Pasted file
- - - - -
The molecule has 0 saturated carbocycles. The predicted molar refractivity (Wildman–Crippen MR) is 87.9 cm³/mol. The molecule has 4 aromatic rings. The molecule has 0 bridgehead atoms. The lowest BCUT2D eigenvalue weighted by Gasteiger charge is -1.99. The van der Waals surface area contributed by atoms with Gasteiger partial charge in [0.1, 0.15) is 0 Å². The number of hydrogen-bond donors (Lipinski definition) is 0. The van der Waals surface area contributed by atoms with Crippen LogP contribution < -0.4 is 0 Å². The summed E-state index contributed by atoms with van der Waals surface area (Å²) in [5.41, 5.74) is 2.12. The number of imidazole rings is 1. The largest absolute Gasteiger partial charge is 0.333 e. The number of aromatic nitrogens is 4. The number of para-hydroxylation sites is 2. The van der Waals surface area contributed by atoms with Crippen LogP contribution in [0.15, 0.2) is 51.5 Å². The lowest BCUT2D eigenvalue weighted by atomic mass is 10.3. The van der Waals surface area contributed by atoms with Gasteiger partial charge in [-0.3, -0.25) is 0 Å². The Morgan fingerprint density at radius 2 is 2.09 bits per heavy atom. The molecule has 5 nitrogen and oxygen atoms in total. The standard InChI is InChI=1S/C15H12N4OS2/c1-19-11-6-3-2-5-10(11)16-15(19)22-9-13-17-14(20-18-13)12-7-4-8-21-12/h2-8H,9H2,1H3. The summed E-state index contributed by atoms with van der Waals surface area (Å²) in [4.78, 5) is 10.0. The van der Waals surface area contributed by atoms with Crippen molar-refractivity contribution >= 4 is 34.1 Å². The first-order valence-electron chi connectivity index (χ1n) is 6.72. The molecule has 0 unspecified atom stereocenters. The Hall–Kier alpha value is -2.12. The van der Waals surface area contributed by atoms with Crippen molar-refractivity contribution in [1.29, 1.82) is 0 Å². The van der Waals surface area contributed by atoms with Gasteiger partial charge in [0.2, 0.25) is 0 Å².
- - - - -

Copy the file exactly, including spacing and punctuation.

The molecule has 0 saturated carbocycles. The predicted molar refractivity (Wildman–Crippen MR) is 87.9 cm³/mol. The molecule has 4 aromatic rings. The molecule has 0 bridgehead atoms. The lowest BCUT2D eigenvalue weighted by Gasteiger charge is -1.99. The van der Waals surface area contributed by atoms with Gasteiger partial charge in [0.1, 0.15) is 0 Å². The number of hydrogen-bond donors (Lipinski definition) is 0. The van der Waals surface area contributed by atoms with Crippen LogP contribution < -0.4 is 0 Å². The summed E-state index contributed by atoms with van der Waals surface area (Å²) in [5.41, 5.74) is 2.12. The number of imidazole rings is 1. The largest absolute Gasteiger partial charge is 0.333 e. The number of aromatic nitrogens is 4. The number of para-hydroxylation sites is 2. The van der Waals surface area contributed by atoms with Crippen LogP contribution in [0.15, 0.2) is 51.5 Å². The lowest BCUT2D eigenvalue weighted by atomic mass is 10.3. The van der Waals surface area contributed by atoms with Gasteiger partial charge in [-0.3, -0.25) is 0 Å². The Morgan fingerprint density at radius 2 is 2.09 bits per heavy atom. The molecule has 5 nitrogen and oxygen atoms in total. The standard InChI is InChI=1S/C15H12N4OS2/c1-19-11-6-3-2-5-10(11)16-15(19)22-9-13-17-14(20-18-13)12-7-4-8-21-12/h2-8H,9H2,1H3. The summed E-state index contributed by atoms with van der Waals surface area (Å²) in [4.78, 5) is 10.0. The van der Waals surface area contributed by atoms with Crippen molar-refractivity contribution >= 4 is 34.1 Å². The first-order valence-electron chi connectivity index (χ1n) is 6.72. The molecule has 0 unspecified atom stereocenters. The Hall–Kier alpha value is -2.12. The van der Waals surface area contributed by atoms with Crippen molar-refractivity contribution in [1.29, 1.82) is 0 Å². The van der Waals surface area contributed by atoms with Gasteiger partial charge in [0.2, 0.25) is 0 Å².